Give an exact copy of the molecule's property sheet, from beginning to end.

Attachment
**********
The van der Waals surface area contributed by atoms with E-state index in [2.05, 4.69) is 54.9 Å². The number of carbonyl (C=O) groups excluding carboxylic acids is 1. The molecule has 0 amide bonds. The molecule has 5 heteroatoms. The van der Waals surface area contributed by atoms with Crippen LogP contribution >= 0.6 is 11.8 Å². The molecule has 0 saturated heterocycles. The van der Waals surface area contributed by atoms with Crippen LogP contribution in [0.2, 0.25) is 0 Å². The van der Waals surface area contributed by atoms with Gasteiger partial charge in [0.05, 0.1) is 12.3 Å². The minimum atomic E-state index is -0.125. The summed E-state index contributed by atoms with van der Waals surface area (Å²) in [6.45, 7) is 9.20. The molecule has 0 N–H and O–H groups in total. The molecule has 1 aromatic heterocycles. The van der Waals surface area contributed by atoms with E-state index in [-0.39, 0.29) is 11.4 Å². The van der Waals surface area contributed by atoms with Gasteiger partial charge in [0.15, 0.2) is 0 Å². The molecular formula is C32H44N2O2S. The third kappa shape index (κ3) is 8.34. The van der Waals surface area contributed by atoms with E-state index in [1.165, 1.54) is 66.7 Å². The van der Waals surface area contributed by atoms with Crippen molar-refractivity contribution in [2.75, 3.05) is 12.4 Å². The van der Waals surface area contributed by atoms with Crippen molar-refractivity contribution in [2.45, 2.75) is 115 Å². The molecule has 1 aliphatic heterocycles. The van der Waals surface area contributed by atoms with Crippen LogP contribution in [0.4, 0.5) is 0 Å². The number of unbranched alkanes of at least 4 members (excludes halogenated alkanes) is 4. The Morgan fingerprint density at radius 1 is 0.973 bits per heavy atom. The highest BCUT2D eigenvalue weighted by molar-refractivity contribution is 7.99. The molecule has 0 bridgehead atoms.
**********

The van der Waals surface area contributed by atoms with E-state index in [2.05, 4.69) is 54.9 Å². The number of carbonyl (C=O) groups excluding carboxylic acids is 1. The molecule has 0 amide bonds. The molecule has 5 heteroatoms. The van der Waals surface area contributed by atoms with Crippen LogP contribution >= 0.6 is 11.8 Å². The molecule has 0 saturated heterocycles. The van der Waals surface area contributed by atoms with Crippen LogP contribution in [0.2, 0.25) is 0 Å². The van der Waals surface area contributed by atoms with Gasteiger partial charge in [0.05, 0.1) is 12.3 Å². The minimum atomic E-state index is -0.125. The summed E-state index contributed by atoms with van der Waals surface area (Å²) in [6.45, 7) is 9.20. The molecule has 0 N–H and O–H groups in total. The molecule has 1 aromatic heterocycles. The van der Waals surface area contributed by atoms with E-state index in [-0.39, 0.29) is 11.4 Å². The van der Waals surface area contributed by atoms with Gasteiger partial charge in [0.15, 0.2) is 0 Å². The molecular formula is C32H44N2O2S. The third kappa shape index (κ3) is 8.34. The van der Waals surface area contributed by atoms with E-state index in [1.165, 1.54) is 66.7 Å². The van der Waals surface area contributed by atoms with Crippen molar-refractivity contribution in [2.75, 3.05) is 12.4 Å². The van der Waals surface area contributed by atoms with Crippen molar-refractivity contribution in [2.45, 2.75) is 115 Å². The molecule has 1 aliphatic heterocycles. The van der Waals surface area contributed by atoms with Crippen LogP contribution in [0.4, 0.5) is 0 Å². The number of unbranched alkanes of at least 4 members (excludes halogenated alkanes) is 4. The Morgan fingerprint density at radius 1 is 0.973 bits per heavy atom. The highest BCUT2D eigenvalue weighted by molar-refractivity contribution is 7.99. The molecule has 0 bridgehead atoms.